Harriet Maltby is a Government and Economics Researcher at the Legatum Institute and a former Senior Parliamentary Assistant.
Were Britain to have a modern religion that could match the fervour of historic dedication to the Church, it would be our dogged belief in the exceptionalism of the NHS. Yet it is this dedication to our state health system that stands to be its undoing.
The problem with the belief in exceptionalism is that it discourages an international search for innovation and improvement. With common health and budgetary pressures threatening the survival of a ‘national’ health service, it is international experience that can help save us. And as shown in the recent NZ-UK Link Foundation lecture series from New Zealand Professor Robin Gauld, we need look no further than our Kiwi cousins.
It is New Zealand, not the UK, that boasts the world’s first ‘national health service’. Despite great experimentation – from markets to democratic governance – since its inception in 1938, it remains the system closest to the NHS, and one facing a very similar set of challenges. As in the UK, reducing A&E admissions and a focus on primary care are both policy priorities in New Zealand.
This commonality makes New Zealand’s health experimentation particularly relevant to the debate over the future shape of the NHS. Where we have talked but not yet dared to tread – using charging as a means to control high demand for GP services, for example – New Zealand has already implemented. Free from the burden of exceptionalism, it shows us what can be done.
In some instances, New Zealand has imported a UK model and innovated around it. Clinical governance – the system through which NHS organisations are responsible for continually improving service quality – is a good example. Invented in the UK, it is a relatively recent project in New Zealand. Implementation has been patchy across the country’s 20 administrative health districts, but some successful areas have shown real creativity in its adoption. One such region has adopted a senate style model, bringing 24 professionals from all sectors of the local health system together to work on system improvement. If the UK is to continue to be a world leader in this area, implementation abroad provides interesting ideas for improvement at home.
In other areas, New Zealand organisational innovation marches past the UK. Both governments have sought local/regional health structures that take a ‘whole of system’ approach. In the UK, this saw the Coalition concentrate power in the hands of GPs through Clinical Commissioning Groups (CCGs). Whilst GPs represent a single interest group, they see the demand in the communities they serve. The New Zealand Government did the opposite.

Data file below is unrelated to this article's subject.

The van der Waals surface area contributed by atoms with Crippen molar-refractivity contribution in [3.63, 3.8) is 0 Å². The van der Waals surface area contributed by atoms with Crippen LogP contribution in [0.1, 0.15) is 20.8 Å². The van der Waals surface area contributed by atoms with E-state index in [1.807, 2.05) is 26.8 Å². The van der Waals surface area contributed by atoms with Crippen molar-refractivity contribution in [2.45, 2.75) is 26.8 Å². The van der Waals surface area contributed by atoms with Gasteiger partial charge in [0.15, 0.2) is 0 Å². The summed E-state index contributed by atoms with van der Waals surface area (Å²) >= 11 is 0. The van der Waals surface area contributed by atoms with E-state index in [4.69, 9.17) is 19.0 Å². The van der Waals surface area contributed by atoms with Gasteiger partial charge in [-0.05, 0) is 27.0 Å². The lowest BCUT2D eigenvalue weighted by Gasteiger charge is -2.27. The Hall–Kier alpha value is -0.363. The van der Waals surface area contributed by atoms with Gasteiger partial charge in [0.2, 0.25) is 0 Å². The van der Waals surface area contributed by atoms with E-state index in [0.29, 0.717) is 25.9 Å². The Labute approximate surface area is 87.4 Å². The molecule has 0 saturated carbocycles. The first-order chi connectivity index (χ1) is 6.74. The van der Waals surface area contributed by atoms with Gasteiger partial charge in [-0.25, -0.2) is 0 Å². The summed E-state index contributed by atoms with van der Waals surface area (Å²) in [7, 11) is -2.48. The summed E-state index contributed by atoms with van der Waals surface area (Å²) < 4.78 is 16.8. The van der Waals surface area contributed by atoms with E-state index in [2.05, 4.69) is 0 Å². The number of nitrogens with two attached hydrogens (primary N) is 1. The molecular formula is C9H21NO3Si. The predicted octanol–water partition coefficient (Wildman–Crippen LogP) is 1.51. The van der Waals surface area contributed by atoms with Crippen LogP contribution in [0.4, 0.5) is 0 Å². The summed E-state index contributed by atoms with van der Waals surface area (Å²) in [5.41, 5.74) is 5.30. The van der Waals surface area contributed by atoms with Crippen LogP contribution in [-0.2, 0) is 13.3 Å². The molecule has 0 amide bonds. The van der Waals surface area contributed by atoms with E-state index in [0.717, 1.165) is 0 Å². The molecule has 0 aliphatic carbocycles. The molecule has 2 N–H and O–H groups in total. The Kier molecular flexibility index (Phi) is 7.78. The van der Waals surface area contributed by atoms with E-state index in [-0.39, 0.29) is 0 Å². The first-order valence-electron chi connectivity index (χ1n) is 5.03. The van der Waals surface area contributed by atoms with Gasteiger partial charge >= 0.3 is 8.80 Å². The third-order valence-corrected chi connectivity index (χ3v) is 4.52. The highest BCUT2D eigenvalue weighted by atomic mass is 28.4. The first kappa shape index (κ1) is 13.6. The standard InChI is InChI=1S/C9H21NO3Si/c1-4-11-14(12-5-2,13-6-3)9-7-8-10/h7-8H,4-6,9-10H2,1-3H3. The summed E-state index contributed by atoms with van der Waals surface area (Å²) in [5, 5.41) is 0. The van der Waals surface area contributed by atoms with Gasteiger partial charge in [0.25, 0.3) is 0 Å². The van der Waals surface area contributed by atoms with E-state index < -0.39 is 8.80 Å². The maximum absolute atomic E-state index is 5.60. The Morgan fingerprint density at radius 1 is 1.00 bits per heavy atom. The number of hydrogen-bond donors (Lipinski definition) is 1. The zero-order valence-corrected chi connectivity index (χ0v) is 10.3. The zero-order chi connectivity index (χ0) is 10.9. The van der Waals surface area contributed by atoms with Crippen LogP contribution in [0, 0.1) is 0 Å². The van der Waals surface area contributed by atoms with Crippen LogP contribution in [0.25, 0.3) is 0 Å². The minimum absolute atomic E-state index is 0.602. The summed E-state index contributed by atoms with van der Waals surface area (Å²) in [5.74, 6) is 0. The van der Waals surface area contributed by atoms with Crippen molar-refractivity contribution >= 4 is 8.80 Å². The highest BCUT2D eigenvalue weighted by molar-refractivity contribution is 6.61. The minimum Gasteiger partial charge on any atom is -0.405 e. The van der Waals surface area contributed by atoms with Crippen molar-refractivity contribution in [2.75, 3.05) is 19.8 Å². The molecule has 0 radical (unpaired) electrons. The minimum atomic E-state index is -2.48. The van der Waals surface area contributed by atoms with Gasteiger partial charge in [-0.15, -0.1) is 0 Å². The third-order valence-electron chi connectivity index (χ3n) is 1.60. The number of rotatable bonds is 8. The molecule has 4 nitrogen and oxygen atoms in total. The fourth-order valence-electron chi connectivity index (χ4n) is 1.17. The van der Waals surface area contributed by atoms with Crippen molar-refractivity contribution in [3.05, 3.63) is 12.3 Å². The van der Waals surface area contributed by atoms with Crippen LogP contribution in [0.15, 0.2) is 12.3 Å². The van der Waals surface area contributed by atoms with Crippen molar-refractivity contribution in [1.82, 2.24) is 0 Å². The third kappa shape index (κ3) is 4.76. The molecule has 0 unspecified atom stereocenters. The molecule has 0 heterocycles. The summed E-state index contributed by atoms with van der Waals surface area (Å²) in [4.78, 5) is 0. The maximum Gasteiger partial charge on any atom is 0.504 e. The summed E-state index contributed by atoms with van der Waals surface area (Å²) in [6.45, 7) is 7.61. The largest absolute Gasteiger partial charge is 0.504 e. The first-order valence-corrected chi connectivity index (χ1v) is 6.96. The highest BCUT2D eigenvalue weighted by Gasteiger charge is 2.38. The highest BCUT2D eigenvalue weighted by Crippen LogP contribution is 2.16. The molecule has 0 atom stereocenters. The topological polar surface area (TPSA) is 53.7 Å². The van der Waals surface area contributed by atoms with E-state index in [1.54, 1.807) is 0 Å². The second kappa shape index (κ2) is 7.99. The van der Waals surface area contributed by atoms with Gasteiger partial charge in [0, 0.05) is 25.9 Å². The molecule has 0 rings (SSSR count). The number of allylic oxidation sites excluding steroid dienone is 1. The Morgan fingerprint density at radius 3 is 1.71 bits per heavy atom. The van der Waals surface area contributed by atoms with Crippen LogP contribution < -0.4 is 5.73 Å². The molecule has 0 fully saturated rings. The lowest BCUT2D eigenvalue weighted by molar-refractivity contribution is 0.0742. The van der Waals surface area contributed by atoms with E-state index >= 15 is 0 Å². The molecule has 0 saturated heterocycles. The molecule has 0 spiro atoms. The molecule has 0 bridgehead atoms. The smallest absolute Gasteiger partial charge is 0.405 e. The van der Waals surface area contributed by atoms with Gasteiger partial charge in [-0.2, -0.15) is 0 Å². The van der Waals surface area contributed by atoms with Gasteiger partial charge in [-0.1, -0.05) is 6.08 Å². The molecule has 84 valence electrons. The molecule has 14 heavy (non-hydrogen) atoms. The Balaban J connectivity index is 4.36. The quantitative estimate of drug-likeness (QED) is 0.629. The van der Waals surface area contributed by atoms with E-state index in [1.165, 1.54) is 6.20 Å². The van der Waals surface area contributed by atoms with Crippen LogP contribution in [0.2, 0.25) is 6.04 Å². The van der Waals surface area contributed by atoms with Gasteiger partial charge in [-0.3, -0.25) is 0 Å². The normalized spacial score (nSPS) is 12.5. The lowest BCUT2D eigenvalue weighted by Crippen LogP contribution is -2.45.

New Zealand’s far more comprehensive ‘Alliance’ model takes inspiration from the construction industry, where a number of different providers and specialisms must come together to deliver a single project. Alliancing signs up all key parties involved in service provision within a local area, from public hospitals and GPs to the ambulance service and nurses.
It includes key clinicians as well as managerial leadership, and requires its members to sign a charter to ensure they work collaboratively across the whole system, not just for the interests of their sector. They must deliver services designed with their patients in mind. Within Alliances are small teams, dominated by clinicians, that target specific challenges facing that particular region. This could be looking at how to deliver services in remote rural areas, or how to reduce readmission rates by looking at the way patients are handed to community-based services on discharge from hospital.
Professor Robin Gauld, himself the Chair of the Southern Alliance, which covers about 300,000 people, has said that the model remains relatively embryonic, but has the potential to be game-changing. There are already some indications of reductions in A&E admissions and of more hospital services being delivered in the community. Not only does this save money, but it also provides a better experience for the patient. How to deliver a better service for less is central to the future sustainability of the NHS.
There are impediments to the model’s simple import. The UK has a larger, much less homogeneous population and greater financial constraints. Yet this does not detract from its potential.
Perhaps the biggest lesson from New Zealand is the potential to transform patient outcomes when outcomes are truly the focus, rather than who precisely delivers them. Kiwis do not regard their health system as one single state ‘system’, but as a set of services. Furthermore, they more tolerant of diversity in funding and provision. The UK’s fixation on who delivers rather than what is delivered is one of the major obstacles to meaningful health reform. The lack of wholescale public outcry at the scandal of Mid-Staffs is testament to that.
It all comes back to the belief in the exceptionalism of the NHS. The fervour with which we dedicate ourselves to this institutional ideal is misplaced. It restricts rational discussion, limits our outlook, and blocks debate. Unless we can see past it and learn from others like New Zealand, the NHS will not survive.